If you’ve ever tried not to think about something, you probably know how difficult it is to control your own thoughts—especially when they’re embarrassing or inappropriate. Maybe you find yourself thinking a stranger in class is attractive, even though you’re in a committed relationship and have no intention of being unfaithful. Then, before you can help it, you experience physical arousal at the thought. You feel like a bad person. Making matters worse, you’re in public. Is there something wrong with you?
First of all, what you’re experiencing is very common. Sure, it can feel unsettling when unwanted physical arousal goes against your true values. But arousal is not always a sign of what you believe or even desire, nor does it indicate how you will act in the future. If you have OCD, however, the experience of unwanted arousal can send you down a spiral of obsessions and compulsions.
This can be particularly alarming for people with OCD subtypes that fixate on unwanted sexual interest or behavior, like pedophilia OCD or sexual orientation OCD. For someone with OCD, intrusive thoughts about their physical arousal can compound until it feels like their fears take on a life of their own.
The person may become consumed with finding concrete evidence that they are “innocent,” but view their arousal as proof they are “guilty.” They may think, “I just became aroused thinking about an under-age high school girlfriend. What else could it mean, other than that I’m a pedophile?”
OCD, Anxiety and Arousal: Here’s the Truth
OCD fixates and latches on to uncertainty. In the search for evidence, any physical response can be used as proof—both for or against your deepest concerns. No topic is off-limits for OCD, from pedophilia to sexual orientation to harming yourself or someone else. OCD attacks what you value the most and can make you question your character and who you are as a human being. This can make the feared scenarios scarier and more anxiety-provoking—especially when they’re already taboo.
But it’s a losing battle to fixate on physical—or more specifically, groinal—responses as evidence your worst fears may be coming true. It’s just another way your OCD traps you.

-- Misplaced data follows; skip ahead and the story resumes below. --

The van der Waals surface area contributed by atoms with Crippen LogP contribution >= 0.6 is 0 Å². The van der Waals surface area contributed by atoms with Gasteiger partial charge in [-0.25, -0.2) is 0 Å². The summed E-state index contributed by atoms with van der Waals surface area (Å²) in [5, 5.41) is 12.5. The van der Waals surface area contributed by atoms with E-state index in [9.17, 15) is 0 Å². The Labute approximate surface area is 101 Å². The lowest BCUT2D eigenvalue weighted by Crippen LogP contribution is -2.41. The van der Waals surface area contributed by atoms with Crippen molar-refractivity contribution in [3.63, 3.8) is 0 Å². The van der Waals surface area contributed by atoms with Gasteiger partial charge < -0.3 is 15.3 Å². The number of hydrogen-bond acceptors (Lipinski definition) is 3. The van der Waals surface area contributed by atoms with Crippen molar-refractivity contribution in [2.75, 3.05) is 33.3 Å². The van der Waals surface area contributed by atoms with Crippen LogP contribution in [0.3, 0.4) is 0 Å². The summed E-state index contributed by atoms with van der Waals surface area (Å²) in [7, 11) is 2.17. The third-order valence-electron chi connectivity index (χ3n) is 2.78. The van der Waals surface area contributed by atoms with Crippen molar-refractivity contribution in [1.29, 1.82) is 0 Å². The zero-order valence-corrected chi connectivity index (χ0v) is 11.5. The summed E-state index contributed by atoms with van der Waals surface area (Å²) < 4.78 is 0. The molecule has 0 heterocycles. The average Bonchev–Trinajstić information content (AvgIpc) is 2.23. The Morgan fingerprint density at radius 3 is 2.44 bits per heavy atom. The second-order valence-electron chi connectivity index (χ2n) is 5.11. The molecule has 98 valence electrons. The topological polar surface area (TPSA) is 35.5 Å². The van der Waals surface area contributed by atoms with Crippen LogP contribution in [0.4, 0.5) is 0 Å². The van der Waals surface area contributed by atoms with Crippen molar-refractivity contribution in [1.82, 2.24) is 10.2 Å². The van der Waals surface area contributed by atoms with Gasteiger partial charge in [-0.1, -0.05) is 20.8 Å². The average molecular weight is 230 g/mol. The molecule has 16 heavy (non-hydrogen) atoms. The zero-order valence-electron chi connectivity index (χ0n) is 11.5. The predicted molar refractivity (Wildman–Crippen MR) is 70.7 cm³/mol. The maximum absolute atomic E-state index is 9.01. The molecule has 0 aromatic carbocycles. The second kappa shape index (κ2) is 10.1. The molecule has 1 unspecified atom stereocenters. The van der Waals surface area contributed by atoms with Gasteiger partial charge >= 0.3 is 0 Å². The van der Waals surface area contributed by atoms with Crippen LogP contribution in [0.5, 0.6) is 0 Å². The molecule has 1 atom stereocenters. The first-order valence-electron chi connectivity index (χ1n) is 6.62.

“You’ll never be able to tell the difference between actual arousal and the groinal syndrome, except that one of them is fueled by anxiety,” OCD advocate Chrissie Hodges shares with people who are dealing with this.
ERP Therapy Is a Safe Space to Discuss Taboos
People who experience arousal as a response to their unwanted intrusive thoughts are often embarrassed to share this experience with anyone, including a mental health professional. They may worry, “What if I tell my therapist and he says this means I actually am a pedophile?” They may be convinced they are the only one with this response, and if they share their fears, their therapist will judge them, or even worse, report them to authorities.
It’s important to remember that a trained therapist who specializes in OCD will be familiar with all the various ways OCD can take hold of someone’s life, including groinal responses and an ongoing obsession with what they might mean. Exposure and response prevention (ERP) therapy, the gold standard for treating OCD, is a safe space to work toward OCD recovery without concern of judgment. In the right therapy setting, there’s no need to fear that your intrusive thoughts imply anything about you as a person.
During treatment, you’ll work to accept the groinal responses you may experience as a result of intrusive thoughts. Maybe you can’t stop asking yourself, “Are erections part of OCD or are they not?” “Does this mean I’m gay, or does it not?” Instead of trying to answer these questions, you’ll work to become familiar with the uncertainty. Of course, this is an uncomfortable process, and your first impulse may be to ask your therapist for reassurance that you’re not guilty of anything. But when you have OCD, reassurance can often function as a compulsion.
In fact, if you’re reading this and seeking reassurance that your groinal response is not a cause for alarm, then it’s important to remember that the best way to recover from OCD is to become OK with uncertainty. This is a large part of what patients work on in ERP therapy.
Where to Get Help for OCD
Given the nature of taboo obsessions and compulsions, it’s important to seek help from a mental health professional who specializes in OCD and ERP. This way, you’ll be able to work through your OCD without fear of being judged or misdiagnosed.
The good news is that ERP therapy has been found to be very effective for people with OCD. If you’re interested in learning more, you can schedule a free 15-minute call today and speak with a member of NOCD’s care team. They’ll be able to match you with a therapist who’s right for you. All NOCD therapists specialize in OCD and receive training in ERP therapy.